She tossed her head in disgust as she gathered up her things for the next lesson.

“See, Miss, you can’t even get enough peace and quiet in my house to commit suicide!”

Lesson 102 Recognising Guardian Angels

Lesson 102 on People who make a difference


After I retired for the final time, somebody asked me how I felt to have reached this point in life. 

“I just feel relieved to have made it through this far!” I replied

But there were a lot of people who had helped along the way, people who had no particular reason to go the extra mile for me, but had done it just the same.

There was the school secretary at my first school who turned up on my doorstep one lunchtime when I was off sick and miserable.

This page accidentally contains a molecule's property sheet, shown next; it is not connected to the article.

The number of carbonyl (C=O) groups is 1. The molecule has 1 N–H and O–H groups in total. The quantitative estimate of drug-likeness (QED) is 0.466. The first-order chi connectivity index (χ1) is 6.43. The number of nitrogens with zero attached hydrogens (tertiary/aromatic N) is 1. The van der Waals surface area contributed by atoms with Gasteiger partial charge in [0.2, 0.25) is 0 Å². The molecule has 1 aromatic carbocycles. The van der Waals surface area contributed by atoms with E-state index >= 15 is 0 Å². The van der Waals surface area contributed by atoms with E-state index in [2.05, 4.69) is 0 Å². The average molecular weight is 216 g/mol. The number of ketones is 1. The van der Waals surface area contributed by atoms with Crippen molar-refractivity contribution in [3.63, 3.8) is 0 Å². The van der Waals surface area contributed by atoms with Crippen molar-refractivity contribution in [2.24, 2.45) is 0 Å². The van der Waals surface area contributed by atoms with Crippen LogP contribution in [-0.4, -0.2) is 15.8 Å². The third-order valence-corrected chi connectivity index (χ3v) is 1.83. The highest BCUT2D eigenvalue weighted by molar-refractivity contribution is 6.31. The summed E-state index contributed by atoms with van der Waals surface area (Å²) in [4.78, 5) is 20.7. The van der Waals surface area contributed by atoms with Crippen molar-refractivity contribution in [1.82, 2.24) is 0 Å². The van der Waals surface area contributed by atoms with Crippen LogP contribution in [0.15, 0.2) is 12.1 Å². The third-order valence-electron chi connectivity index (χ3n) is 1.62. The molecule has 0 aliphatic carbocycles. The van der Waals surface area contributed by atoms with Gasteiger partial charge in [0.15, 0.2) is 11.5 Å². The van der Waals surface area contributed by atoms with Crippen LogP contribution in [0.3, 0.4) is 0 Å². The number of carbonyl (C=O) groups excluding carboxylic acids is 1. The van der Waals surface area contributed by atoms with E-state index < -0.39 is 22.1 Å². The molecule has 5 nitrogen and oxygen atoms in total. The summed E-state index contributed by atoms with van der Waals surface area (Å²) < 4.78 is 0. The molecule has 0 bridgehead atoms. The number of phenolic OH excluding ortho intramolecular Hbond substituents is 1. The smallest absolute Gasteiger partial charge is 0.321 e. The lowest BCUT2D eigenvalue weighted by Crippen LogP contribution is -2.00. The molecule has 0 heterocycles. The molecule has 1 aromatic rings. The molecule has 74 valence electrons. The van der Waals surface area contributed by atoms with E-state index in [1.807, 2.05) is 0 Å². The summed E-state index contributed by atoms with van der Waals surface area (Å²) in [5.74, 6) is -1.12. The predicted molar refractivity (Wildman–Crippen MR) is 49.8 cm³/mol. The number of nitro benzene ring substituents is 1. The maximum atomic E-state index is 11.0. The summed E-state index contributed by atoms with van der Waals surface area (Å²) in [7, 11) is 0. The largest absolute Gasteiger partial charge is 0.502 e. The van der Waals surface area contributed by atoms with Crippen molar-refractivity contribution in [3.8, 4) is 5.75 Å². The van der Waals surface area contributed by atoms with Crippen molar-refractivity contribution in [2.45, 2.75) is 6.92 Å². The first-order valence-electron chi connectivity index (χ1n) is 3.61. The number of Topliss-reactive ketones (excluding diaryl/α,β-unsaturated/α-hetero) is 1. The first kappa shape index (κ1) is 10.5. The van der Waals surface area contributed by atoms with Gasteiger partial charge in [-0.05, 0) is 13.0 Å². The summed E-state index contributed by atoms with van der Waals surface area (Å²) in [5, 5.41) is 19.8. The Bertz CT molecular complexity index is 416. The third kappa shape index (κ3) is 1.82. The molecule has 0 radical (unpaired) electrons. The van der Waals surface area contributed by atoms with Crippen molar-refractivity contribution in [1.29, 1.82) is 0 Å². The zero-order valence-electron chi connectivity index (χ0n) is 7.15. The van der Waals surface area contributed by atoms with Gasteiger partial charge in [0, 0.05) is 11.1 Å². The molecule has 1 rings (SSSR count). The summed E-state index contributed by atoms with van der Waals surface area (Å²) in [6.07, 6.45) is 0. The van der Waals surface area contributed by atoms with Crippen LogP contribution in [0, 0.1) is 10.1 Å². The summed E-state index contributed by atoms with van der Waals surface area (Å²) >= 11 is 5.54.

“I’ve just come to make you a cup of tea,” she said cheerily, “Because I know you’ve got nobody here to make one for you!”

There was the Lollipop Lady at the crossing by my daughter’s school, who brought her all the way back up to the school where I was working one morning. The note to inform parents that the Juniors was to be shut that day had been lost on the way home.

A next door neighbour, when I moved to a new area, took me on the bus to her doctor’s surgery and insisted I was seen straightaway, because she could see I was in no state to be able to speak up for myself. She had just come round to introduce herself!

Out of the kindness of their hearts, two children in my teaching practice school, who had a view of the carpark, used to give me advance warning of when my supervisor was coming.

In fact, whenever I was under pressure or having hard times, people would just turn up, like personal guardian angels in all sorts of unexpected guises.